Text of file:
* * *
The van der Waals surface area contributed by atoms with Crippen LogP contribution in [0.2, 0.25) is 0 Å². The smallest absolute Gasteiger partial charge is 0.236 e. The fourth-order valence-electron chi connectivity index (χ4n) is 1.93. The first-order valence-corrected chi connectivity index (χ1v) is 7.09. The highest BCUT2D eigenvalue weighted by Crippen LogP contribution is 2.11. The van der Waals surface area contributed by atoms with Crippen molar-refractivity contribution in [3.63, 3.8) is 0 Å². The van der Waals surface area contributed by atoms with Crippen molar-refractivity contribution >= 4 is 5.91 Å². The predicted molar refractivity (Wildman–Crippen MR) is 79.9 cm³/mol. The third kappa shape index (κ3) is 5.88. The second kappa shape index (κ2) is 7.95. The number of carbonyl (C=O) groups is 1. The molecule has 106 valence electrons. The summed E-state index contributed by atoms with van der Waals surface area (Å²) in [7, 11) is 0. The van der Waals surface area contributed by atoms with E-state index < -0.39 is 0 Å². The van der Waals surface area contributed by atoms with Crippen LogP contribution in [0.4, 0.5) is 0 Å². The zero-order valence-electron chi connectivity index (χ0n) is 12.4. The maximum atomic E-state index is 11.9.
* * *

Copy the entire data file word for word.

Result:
The van der Waals surface area contributed by atoms with Crippen LogP contribution in [0.2, 0.25) is 0 Å². The smallest absolute Gasteiger partial charge is 0.236 e. The fourth-order valence-electron chi connectivity index (χ4n) is 1.93. The first-order valence-corrected chi connectivity index (χ1v) is 7.09. The highest BCUT2D eigenvalue weighted by Crippen LogP contribution is 2.11. The van der Waals surface area contributed by atoms with Crippen molar-refractivity contribution in [3.63, 3.8) is 0 Å². The van der Waals surface area contributed by atoms with Crippen molar-refractivity contribution >= 4 is 5.91 Å². The predicted molar refractivity (Wildman–Crippen MR) is 79.9 cm³/mol. The third kappa shape index (κ3) is 5.88. The second kappa shape index (κ2) is 7.95. The number of carbonyl (C=O) groups is 1. The molecule has 106 valence electrons. The summed E-state index contributed by atoms with van der Waals surface area (Å²) in [7, 11) is 0. The van der Waals surface area contributed by atoms with E-state index < -0.39 is 0 Å². The van der Waals surface area contributed by atoms with Crippen LogP contribution in [0.4, 0.5) is 0 Å². The zero-order valence-electron chi connectivity index (χ0n) is 12.4. The maximum atomic E-state index is 11.9.